Welcome to the EI weekly round-up; a curation of quality posts to help you cut through the noise and get right to the heart of the discussion on AI and Tech Ethics.
Every Tuesday we publish a list of links to articles and debates that have happened over the past week in the community, allowing you to stay as up-to-date as possible on developments and facts. We will often link to arguments from all sides of the debate, even if the opinions may be controversial. We would like to mention, however, that EI does not endorse any of the information published, all links are reflections of the author's opinions and not that of Ethical Intelligence.
The fundamental challenge of techlaw is not how to best regulate novel technologies, but rather how to best address familiar forms of uncertainty in new contexts. Accordingly, we construct a three-part framework, designed to encourage a more thoughtful resolution of techlaw questions. It (1) delineates the three types of tech-fostered legal uncertainty, which facilitates recognizing common issues; (2) requires a considered selection between permissive and precautionary approaches to technological regulation, given their differing distributive consequences; and (3) highlights techlaw-specific considerations when extending extant law, creating new law, or reassessing a legal regime.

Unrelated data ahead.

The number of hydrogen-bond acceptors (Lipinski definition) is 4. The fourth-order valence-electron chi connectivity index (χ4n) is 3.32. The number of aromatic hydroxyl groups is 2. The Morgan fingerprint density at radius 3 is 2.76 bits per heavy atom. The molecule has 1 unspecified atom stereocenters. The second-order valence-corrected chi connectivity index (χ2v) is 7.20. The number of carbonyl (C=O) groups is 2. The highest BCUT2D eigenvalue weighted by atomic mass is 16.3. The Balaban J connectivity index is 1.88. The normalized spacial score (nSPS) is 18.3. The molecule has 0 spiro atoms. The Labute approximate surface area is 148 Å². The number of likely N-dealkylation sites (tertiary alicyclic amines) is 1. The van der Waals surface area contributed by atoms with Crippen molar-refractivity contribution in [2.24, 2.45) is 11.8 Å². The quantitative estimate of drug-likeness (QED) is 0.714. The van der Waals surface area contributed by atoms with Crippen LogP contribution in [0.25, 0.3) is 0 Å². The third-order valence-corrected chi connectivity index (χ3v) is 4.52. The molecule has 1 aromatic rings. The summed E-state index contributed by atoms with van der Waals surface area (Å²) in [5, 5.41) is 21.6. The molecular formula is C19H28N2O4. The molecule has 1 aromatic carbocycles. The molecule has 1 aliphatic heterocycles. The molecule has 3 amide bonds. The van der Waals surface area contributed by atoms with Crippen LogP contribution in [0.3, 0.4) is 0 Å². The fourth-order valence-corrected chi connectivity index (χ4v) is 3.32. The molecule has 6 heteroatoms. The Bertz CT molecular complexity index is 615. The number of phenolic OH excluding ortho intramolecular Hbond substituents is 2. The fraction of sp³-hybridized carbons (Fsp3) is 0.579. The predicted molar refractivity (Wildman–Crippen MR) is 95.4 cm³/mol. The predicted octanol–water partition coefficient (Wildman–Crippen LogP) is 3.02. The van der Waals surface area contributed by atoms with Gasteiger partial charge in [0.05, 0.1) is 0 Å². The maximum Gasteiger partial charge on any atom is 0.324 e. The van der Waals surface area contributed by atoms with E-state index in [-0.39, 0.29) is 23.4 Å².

Seven intersectional feminist principles for equitable and actionable COVID-19 data
This essay offers seven intersectional feminist principles for equitable and actionable COVID-19 data, drawing from the authors' prior work on data feminism. Our book, Data Feminism (D'Ignazio and Klein, 2020), offers seven principles which suggest possible points of entry for challenging and changing power imbalances in data science. In this essay, we offer seven sets of examples, one inspired by each of our principles, for both identifying existing power imbalances with respect to the impact of the novel coronavirus and its response, and for beginning the work of change.
A very short history of some times we solved AI
"The history of AI, then, can be seen as a prolonged deconstruction of our concept of intelligence. As such, it is extremely valuable. I think we have learned much more about what intelligence is(n't) from AI than we have from psychology. As a bonus, we also get useful technology. In this context, GPT-3 rids us from yet another misconception of intelligence (that you need to be generally intelligent to produce surface-level coherent text) and gives us a new technology (surface-level coherent text on tap)."
Carl Bergstrom: 'People are using data to bullshit'
The evolutionary biologist on data manipulation, fake news, and the importance of using science as a lie detector
The problems AI has today go back centuries
Algorithmic discrimination and “ghost work” didn’t appear by accident. Understanding their long, troubling history is the first step toward fixing them.
An embedded ethics approach for AI development